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Gull Lake park rangers use teamwork to prepare for summer

Published Feb. 15, 2012
The Gull Lake Recreation Area, just north of Brainerd, Minn., has served as a district flood control project for the past 100 years. 

While the dam regulates the water levels on the chain of lakes, the park rangers that oversee the dam’s operations and maintenance take care of more than just the gate adjustments. 

“We are responsible for all of the facilities on the grounds to include the Brainerd Regulatory Office,” said Mary Kay Larson, operations and Gull Lake site manager. From developing and maintaining hiking trails, camp sites other area facilities to managing people and resources, Larson and Brian Turner, operations and park ranger, work as a team to get the job done.

“Brian and I make a good team because we have the same customer focused mentality,” said Larson. 

Turner said the mindset of doing whatever needs to be done has him constantly learning. He said the job requires him to know a little bit about everything, but the one area that he needed to learn on the job was maintenance. In some of the Corps’ bigger parks, rangers specialize in specific programs; recreation, natural resources, interpretation and visitor assistance. The Gull Lake rangers don’t have the staff to specialize so they need to properly balance all the program areas to ensure what is best for the Corps, the natural resources and the public.

Larson said the challenging part is trying to learn enough about all of the tasks because, “If someone is gone, we have to fill in to do it all.” 

The work also involves working very closely with the district’s water control section. Brian Johnson, headwaters water regulator in engineering and construction, said, Gull Lake is regulated within a 3.6-inch level during the summer, or an elevation of 1193.85 feet to 1194.15.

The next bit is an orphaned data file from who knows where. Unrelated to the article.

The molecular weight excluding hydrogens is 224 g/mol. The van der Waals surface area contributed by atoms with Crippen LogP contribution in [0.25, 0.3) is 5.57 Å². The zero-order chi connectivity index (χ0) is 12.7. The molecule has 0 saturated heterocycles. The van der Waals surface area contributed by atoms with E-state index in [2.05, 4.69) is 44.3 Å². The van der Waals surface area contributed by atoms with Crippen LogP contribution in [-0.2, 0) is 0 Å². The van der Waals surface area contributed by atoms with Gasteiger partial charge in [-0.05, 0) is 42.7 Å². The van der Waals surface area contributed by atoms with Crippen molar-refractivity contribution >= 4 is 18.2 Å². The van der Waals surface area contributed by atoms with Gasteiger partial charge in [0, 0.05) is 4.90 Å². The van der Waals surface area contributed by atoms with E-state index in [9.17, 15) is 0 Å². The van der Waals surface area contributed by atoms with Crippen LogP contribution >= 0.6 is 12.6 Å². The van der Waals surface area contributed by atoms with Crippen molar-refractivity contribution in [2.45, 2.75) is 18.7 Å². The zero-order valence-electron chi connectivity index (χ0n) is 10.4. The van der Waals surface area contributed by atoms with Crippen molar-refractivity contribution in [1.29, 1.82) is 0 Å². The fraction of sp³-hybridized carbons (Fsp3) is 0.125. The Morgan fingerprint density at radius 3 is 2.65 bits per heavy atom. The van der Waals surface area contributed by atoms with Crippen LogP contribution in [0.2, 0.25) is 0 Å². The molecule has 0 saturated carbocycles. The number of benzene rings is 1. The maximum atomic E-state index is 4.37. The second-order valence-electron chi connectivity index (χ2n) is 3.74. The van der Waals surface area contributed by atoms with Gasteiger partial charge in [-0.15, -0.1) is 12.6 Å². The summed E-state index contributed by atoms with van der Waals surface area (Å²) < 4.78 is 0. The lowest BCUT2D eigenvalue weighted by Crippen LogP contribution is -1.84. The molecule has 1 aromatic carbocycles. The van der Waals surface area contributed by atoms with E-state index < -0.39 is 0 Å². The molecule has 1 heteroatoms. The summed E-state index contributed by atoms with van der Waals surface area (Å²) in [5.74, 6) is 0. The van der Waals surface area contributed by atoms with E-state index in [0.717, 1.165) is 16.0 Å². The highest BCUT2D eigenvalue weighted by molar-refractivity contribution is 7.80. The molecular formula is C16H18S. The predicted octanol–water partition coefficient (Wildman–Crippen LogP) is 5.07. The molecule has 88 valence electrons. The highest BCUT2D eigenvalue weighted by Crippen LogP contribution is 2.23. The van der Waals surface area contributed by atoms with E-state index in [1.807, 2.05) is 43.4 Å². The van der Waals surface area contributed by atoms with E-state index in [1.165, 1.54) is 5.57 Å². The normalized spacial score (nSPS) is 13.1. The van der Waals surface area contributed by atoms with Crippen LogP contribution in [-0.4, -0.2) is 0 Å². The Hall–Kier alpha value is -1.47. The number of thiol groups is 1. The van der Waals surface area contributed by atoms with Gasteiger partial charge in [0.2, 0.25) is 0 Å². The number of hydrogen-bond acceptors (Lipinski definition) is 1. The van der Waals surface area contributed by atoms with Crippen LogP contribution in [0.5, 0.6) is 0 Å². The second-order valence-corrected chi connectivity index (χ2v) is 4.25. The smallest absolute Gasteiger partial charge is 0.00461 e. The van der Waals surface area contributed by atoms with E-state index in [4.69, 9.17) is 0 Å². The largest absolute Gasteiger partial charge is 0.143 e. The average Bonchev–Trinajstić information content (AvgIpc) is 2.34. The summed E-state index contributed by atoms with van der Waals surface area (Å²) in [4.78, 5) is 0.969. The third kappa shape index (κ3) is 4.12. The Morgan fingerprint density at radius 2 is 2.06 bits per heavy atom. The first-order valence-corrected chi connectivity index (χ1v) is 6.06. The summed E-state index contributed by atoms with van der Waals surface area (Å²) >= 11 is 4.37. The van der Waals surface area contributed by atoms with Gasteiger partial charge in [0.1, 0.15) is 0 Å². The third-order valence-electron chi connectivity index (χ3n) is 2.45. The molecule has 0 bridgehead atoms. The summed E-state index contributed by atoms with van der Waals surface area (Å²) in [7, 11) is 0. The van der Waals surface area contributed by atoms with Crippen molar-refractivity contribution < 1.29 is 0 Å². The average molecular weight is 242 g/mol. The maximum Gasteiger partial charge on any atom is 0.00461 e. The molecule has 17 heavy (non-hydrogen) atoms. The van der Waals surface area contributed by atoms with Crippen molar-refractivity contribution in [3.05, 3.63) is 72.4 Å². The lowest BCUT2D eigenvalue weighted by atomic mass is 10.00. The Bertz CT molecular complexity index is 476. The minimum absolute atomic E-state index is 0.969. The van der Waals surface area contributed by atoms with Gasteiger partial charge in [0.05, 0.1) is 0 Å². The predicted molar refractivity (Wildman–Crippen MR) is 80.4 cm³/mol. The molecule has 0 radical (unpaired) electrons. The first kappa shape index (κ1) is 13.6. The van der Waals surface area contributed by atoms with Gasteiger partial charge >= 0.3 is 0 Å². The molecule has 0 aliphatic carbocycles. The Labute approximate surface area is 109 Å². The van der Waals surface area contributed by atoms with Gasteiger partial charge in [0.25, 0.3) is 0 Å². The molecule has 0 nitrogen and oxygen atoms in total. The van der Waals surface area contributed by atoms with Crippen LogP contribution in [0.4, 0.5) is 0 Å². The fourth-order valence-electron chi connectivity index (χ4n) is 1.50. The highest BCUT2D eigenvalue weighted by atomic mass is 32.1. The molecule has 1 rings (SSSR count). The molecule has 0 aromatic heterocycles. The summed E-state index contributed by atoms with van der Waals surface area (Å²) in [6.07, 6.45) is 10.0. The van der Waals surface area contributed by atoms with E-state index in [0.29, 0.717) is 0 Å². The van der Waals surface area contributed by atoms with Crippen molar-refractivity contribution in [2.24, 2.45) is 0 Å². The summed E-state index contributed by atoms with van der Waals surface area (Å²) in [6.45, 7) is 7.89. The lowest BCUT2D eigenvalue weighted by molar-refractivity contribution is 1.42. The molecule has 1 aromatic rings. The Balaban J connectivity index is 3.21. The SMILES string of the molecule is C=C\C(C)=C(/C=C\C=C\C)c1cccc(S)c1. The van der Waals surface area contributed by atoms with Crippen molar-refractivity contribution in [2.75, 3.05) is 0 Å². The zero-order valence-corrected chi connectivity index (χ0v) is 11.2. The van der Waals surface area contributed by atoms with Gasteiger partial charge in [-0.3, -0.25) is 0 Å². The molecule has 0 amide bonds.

The tight regulations keep the lake elevation constant for much of the summer, but Larson said the shallow shoreline slopes make it appear that the water level is fluctuating more than it actually is. The staff works hard to try and explain the water management process to everyone that asks. “We invite them in,” she said. “We show them how the readings are taken and explain the process on how we regulate to achieve the desired results.” The Gull Lake staff tries to inform the local citizens through the lake association newsletter, too.

Despite the rangers’ willingness to explain the water management, they said some lake and river residents still get frustrated from time to time. To diffuse these situations, Larson said, she sometimes uses tactful humor, and it tends to work well. She said she remembers her old boss always saying that “you can’t have a bad day with the public.”

Bad days aside, the Gull Lake Recreation Area is enjoyed by a large number of visitors annually for just two full time park rangers to manage. Larson said she relies heavily on the college intern program and volunteers. “If we didn’t have them,” she said, “we couldn’t survive.” While the site has a contractor that works half-days cleaning, Larson said the park rangers have developed a lot of ideas to have the campers pitch in. These ideas include seasonal clean up events various and interpretive lessons. “We’ve actually empowered the campers to clean up their own trash,” said Larson. 

Turner said he’s seen a growing national trend toward having outdoor enthusiasts contribute to keeping the environment clean. “It’s actually worked really well for us,” he added.

While the rangers continue to assist visitors to get the most out of their recreational experience, Turner said he enjoys dealing with the public. “I like the variety,” he added. “Every day is something new and you are around people that are recreating, you’re helping people.”

Larson agreed. She said she doesn’t get to spend as much time with the campers as she used to because of her managerial duties, but she said she still enjoys working with people, even if it’s through different avenues such as partnerships and community outreach.
For more information about the Gull Lake Recreation Area or to make camping reservations, visit www.recreation.gov